How many of you are experiencing changes in your life right now? Did you discover that with new experiences your eyesight shifts and all of a sudden everyone you meet is facing the same thing?
Years ago, Mike and I bought a white minivan. All of a sudden, every third car on the road was a white minivan. Who would have thought there were so many white vans?
And when you’re pregnant – who do you see? Pregnant women!
Because of this similarity I feel secure assuming that if I’m dealing with big changes in my life right now, a good many of you are also. The interesting thing about change is it brings stress. Even good change. A change like a marriage or a new baby is a wonderful change, yet produces stress none the less.
Hard changes bring even more stress than good changes. It’s difficult enough when a tough situation develops, but when said hard times stretch out like a dog on a rug in front of the fire – settled down to stay – one of several responses will occur:
- what at first is acceptance, may turn to anger
- what at first is trust and peace, can morph into rebellion
- waiting for it to pass may impel us to seek a solution on our own
Does it help or hinder that since this trial began I have, at different points, chosen all three responses? Does it help or hinder that my stress hasn’t abated, the answer hasn’t materialized, and I’m still going through it?
Have I learned anything? Yes. I have learned that God is faithful. I am learning to rest and trust. I am still battling bewilderment, frustration, and the Why?s
Tell me what you’ve learned. Everyone who comments will be entered into a drawing to receive a free Sunday’s Promise. Name will be drawn on March 15th. (Read more on Read more…
Have you ever stopped to assess your pastoral sisters and pondered why some of us thrive in the ministry while others flounder? When someone we’ve known and respected makes choices that are unexpected and devastating, we seek answers. If for no other reason than to prevent ourselves from taking the same tragic course. Appearances are deceiving, and as we gain experience and wisdom we learn not to unconditionally accept what appears to be. Because what appears to be is not the whole story, God looks directly into our heart for the accurate picture.
An illustration on this truth was brought home last summer when a huge wind storm hit Boise. Boise’s nickname is City of Trees. We have a long love affair with trees and every yard, corner lot, park and sidewalk flaunts wonderful speciments that add beauty to our town. In a span of four hours last August, a devastating number of our trees were destroyed. Morning light revealed them lying on the ground, leaning against houses, crushing roofs or cars, and blocking roads.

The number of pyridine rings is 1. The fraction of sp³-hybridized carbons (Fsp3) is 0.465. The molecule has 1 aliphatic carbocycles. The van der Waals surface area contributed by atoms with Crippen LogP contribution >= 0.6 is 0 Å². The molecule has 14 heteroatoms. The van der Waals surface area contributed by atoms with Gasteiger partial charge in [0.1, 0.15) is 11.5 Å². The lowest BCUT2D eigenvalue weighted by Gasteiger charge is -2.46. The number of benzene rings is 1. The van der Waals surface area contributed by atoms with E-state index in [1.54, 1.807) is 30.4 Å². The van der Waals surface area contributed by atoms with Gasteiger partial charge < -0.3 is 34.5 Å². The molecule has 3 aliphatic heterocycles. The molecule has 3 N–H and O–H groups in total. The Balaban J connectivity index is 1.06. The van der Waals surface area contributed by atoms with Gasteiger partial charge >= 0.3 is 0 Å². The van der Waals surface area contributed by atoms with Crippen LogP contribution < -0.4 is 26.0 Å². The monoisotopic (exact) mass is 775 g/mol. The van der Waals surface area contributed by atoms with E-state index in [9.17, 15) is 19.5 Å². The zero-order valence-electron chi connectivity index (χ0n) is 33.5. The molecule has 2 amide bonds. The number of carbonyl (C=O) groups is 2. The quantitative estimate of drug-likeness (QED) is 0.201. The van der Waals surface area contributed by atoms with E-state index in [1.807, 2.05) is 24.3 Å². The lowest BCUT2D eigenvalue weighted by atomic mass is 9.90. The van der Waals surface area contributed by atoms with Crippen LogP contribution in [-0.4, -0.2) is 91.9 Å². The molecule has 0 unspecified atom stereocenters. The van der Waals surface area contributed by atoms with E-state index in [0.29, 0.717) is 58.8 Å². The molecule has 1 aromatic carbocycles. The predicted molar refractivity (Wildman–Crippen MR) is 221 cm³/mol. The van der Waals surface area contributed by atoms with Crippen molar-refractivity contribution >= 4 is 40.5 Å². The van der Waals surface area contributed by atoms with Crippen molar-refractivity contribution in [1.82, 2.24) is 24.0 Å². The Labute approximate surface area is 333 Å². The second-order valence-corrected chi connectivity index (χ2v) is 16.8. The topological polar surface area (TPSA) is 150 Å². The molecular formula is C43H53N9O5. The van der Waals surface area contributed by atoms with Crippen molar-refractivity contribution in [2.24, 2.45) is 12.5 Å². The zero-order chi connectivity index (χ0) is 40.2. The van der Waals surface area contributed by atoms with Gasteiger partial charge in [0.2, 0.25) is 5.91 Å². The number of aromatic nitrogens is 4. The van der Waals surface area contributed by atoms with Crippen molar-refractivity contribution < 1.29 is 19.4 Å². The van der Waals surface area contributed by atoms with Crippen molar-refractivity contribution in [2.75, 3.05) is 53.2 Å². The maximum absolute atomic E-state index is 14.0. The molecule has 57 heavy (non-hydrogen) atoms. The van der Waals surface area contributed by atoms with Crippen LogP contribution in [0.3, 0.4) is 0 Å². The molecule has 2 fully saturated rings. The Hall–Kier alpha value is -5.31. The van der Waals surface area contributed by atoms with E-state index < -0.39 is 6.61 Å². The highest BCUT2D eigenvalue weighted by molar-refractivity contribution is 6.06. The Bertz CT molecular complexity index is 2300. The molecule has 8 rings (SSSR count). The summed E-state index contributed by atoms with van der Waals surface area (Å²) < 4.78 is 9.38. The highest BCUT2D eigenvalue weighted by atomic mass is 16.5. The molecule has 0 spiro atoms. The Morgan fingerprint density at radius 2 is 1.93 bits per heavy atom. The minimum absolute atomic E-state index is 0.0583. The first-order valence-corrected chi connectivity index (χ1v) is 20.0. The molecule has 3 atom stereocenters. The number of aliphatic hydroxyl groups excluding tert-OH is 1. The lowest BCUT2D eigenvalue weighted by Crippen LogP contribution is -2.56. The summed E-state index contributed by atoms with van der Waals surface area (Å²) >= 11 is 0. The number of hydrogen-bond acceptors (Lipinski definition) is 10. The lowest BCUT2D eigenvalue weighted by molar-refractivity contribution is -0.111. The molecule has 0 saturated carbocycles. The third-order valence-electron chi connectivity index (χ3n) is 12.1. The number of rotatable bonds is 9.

While the winds had exceeded gusts of eighty miles an hour, we had withstood winds like that and stronger in previous years, so we asked Why had this wind brought down so many trees?
It was discovered that modern irrigation was the culprit. A practice of watering our lawns regularly had trained the trees to spread out their roots and drink the surface water instead of drilling down to drink from the water table. The deep nourishment that would have provided roots for stability was not accessed. And in adversity they toppled.
Keep this lesson in mind this New Year. We can sit in the pew all polished and pressed, attend conferences smiling brightly, but if we do not have any spiritual depth, we will fall when the storm comes. Nourish your spiritual roots this year and remain strong.
And if you’ve already been aware of the necessity for this in your life. Tell us, what do you do to nourish your spiritual roots?
The Thanksgiving holiday this month reminds me that a grateful heart is a healthy woman’s best emotional vitamin. It makes the continual adjustments we inevitably face in the ministry easier to handle. Gratefulness is a comfortable compassion. It enriches our lives manyfold, allowing us to enjoy any size blessing, not just the biggies.
Gratefulness accepts each situation at face value, allowing us to see how it enriches our lives. For instance, it reminds me each Monday how blessed I am to be able to do my laundry in the comfort and convenience of my home instead of lugging piles of dirty clothes to the laundromat. Interestingly, if I was at the laundromat, gratefulness would remind me how blessed I am not to be pounding my dirty garments on the rocks of the river bank. Gratefulness isn’t visionary, it accepts what is instead of longing for what could be. Gratefulness cannot dwell in a heart filled with bitterness.
Like internal smog, bitterness obscures our spiritual sight. It keeps us from enjoying what God has given us. As long as we allow bitterness to dwell within we can never be grateful for the laundromat experience because we feel we deserve the washer/dryer in our home. We’ll assure ourselves we’ve been cheated and list all the ways life has shortchanged us.
But if we daily pray, “Create in me a clean heart, Oh God, and renew a right spirit within me,” we will rid ourselves of this disease of discontent. By repenting we allow the Holy Spirit to wash the windows of our heart. And then we can clearly see all that God has done to bless us.